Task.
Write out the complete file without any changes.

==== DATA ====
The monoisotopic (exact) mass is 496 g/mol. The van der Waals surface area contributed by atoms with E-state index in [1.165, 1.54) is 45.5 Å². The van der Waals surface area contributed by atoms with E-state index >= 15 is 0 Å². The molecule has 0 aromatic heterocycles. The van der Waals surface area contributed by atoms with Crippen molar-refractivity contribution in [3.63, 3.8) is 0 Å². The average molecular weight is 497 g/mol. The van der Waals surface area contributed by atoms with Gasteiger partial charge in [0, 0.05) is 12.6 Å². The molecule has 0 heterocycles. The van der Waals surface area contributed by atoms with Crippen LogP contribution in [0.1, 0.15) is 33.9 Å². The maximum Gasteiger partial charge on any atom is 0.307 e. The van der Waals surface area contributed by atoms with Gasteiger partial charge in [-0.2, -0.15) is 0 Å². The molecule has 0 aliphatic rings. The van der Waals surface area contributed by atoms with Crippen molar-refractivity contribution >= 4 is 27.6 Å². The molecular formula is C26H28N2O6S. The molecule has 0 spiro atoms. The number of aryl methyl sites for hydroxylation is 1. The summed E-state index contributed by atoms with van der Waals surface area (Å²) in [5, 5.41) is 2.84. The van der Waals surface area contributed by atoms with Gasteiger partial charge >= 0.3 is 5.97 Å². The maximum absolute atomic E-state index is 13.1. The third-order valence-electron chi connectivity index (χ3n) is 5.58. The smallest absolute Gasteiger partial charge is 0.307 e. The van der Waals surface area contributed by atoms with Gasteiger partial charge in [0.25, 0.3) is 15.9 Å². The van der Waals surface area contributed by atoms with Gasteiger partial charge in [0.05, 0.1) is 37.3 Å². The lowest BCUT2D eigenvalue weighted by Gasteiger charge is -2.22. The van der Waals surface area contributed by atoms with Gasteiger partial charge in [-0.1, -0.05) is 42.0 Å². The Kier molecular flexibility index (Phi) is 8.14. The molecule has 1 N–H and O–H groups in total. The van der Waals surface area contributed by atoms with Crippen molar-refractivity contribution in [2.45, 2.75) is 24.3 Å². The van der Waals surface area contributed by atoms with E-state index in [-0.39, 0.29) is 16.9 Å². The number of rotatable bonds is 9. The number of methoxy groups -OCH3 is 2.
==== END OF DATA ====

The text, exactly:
The monoisotopic (exact) mass is 496 g/mol. The van der Waals surface area contributed by atoms with E-state index in [1.165, 1.54) is 45.5 Å². The van der Waals surface area contributed by atoms with E-state index >= 15 is 0 Å². The molecule has 0 aromatic heterocycles. The van der Waals surface area contributed by atoms with Crippen molar-refractivity contribution in [3.63, 3.8) is 0 Å². The average molecular weight is 497 g/mol. The van der Waals surface area contributed by atoms with Gasteiger partial charge in [0, 0.05) is 12.6 Å². The molecule has 0 heterocycles. The van der Waals surface area contributed by atoms with Crippen LogP contribution in [0.1, 0.15) is 33.9 Å². The maximum Gasteiger partial charge on any atom is 0.307 e. The van der Waals surface area contributed by atoms with Gasteiger partial charge in [-0.2, -0.15) is 0 Å². The molecule has 0 aliphatic rings. The van der Waals surface area contributed by atoms with Crippen molar-refractivity contribution >= 4 is 27.6 Å². The molecular formula is C26H28N2O6S. The molecule has 0 spiro atoms. The number of aryl methyl sites for hydroxylation is 1. The summed E-state index contributed by atoms with van der Waals surface area (Å²) in [5, 5.41) is 2.84. The van der Waals surface area contributed by atoms with Gasteiger partial charge >= 0.3 is 5.97 Å². The maximum absolute atomic E-state index is 13.1. The third-order valence-electron chi connectivity index (χ3n) is 5.58. The smallest absolute Gasteiger partial charge is 0.307 e. The van der Waals surface area contributed by atoms with Gasteiger partial charge in [0.25, 0.3) is 15.9 Å². The van der Waals surface area contributed by atoms with Gasteiger partial charge in [0.05, 0.1) is 37.3 Å². The lowest BCUT2D eigenvalue weighted by Gasteiger charge is -2.22. The van der Waals surface area contributed by atoms with Gasteiger partial charge in [-0.1, -0.05) is 42.0 Å². The Kier molecular flexibility index (Phi) is 8.14. The molecule has 1 N–H and O–H groups in total. The van der Waals surface area contributed by atoms with Crippen molar-refractivity contribution in [2.45, 2.75) is 24.3 Å². The van der Waals surface area contributed by atoms with E-state index in [-0.39, 0.29) is 16.9 Å². The number of rotatable bonds is 9. The number of methoxy groups -OCH3 is 2.